(Reuters)

To many Americans, China bears a huge responsibility for the North Korea crisis because of its failure to rein in its volatile ally in Pyongyang.

But in Beijing, the view is different. Here, a large slice of the blame goes to Washington because of its consistently hostile attitude toward North Korea — a stance China says has only encouraged the regime to accelerate its nuclear weapons program.

China’s narrative about U.S. recklessness was reinforced this week when President Trump threatened to respond to further threats from North Korea by unleashing “fire and fury like the world has never seen,” and Pyongyang threatened in turn to strike the U.S. territory of Guam in the Western Pacific with ballistic missiles.

Trump’s rhetoric gave China the perfect platform to project itself as the voice of reason — especially as it had just agreed to join the world in stiffening sanctions against North Korea.

(Taylor Turner/The Washington Post)

“China is disappointed,” said Shi Yinhong, a professor of international relations at Renmin University of China in Beijing. “China has just made a compromise, but the U.S. president is messing things up.”

In an editorial Tuesday, the state-run China Daily said that instead of “hurling threats,” the United States and North Korea should talk.

“Over time, this mutual finger-pointing has pulled both into a spiral of escalating distrust and hostility, which is the biggest obstacle to resolving the crisis,” it wrote. “The U.S. approach to the standoff has been counterproductive because it has simply escalated the threat from ­Pyongyang’s nuclear/missile programs.”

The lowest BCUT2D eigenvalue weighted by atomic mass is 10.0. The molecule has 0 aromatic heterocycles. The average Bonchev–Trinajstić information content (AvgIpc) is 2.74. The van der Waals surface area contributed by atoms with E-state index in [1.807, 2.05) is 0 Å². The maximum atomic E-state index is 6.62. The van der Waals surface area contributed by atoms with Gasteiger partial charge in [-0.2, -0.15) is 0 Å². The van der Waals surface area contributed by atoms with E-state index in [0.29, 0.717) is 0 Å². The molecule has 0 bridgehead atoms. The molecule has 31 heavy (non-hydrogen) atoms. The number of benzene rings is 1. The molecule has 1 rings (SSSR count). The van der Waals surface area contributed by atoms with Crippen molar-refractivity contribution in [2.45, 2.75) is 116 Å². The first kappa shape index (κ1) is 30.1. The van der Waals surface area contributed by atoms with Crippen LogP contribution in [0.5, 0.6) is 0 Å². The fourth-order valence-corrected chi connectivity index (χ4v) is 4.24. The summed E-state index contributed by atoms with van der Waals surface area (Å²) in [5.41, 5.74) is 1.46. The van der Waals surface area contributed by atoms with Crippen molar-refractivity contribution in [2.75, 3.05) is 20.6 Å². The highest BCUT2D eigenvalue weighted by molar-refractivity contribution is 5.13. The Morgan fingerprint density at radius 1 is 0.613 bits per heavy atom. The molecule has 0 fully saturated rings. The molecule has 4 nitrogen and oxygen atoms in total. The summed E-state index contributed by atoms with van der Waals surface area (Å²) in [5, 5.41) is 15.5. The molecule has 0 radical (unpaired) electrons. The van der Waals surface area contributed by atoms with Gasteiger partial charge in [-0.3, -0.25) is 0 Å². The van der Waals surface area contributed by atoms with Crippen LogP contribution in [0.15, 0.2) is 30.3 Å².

As Euan Graham at the Lowy Institute in Sydney explained, China’s position has not changed. “It is still the default,” he said. “ ‘It’s not our problem.’ ”

The blame game played by Washington and Beijing is obviously not helpful in finding a solution to the crisis, experts said. But it is far from clear that China has answers, apart from hoping that a war of words does not lead to an actual war.

Its big idea — a dialogue — looks for now like a non-starter, even experts in Beijing say.

TIMELINE: Trump’s North Korea policy

“North Korea said many times that it is absolutely not interested in anything requiring it to give up its nuclear weapons,” said Zhang Liangui, a retired professor from the Communist Party’s Central Party School. “North Korea has completely shut the door to negotiations.”

China’s long-standing support has been central to the survival of the North Korean regime and has allowed its ruling dynasty to live in luxury and security.

By far North Korea’s largest trading partner, China has been reluctant to apply the sort of economic pressure that would really bite, concerned about destabilizing its neighbor. Even when it has agreed to punish the regime, experts say, it has often allowed sanctions to be bypassed.

But it has grown increasingly frustrated with Pyongyang, even alienated from it, and has finally backed a significantly stiffer set of sanctions at the United Nations.

Now, Beijing says, is the time for dialogue. It is urging a resumption of six-party talks — involving North and South Korea, the United States, China, Japan and Russia — that were abandoned in 2009. Indeed, the latest U.N. Security Council resolution explicitly calls for those talks to resume.

“China has always maintained that the Korean Peninsula issue should be settled through ­dialogue and negotiation,” Foreign Ministry spokesman Geng ­Shuang said in a statement ­Monday.  

China, with Russia’s support, has made what it calls the ­“suspension-for-suspension proposal,” urging the suspension of North Korea’s nuclear weapons and missile programs in return for a halt to joint military exercises by the United States and South Korea.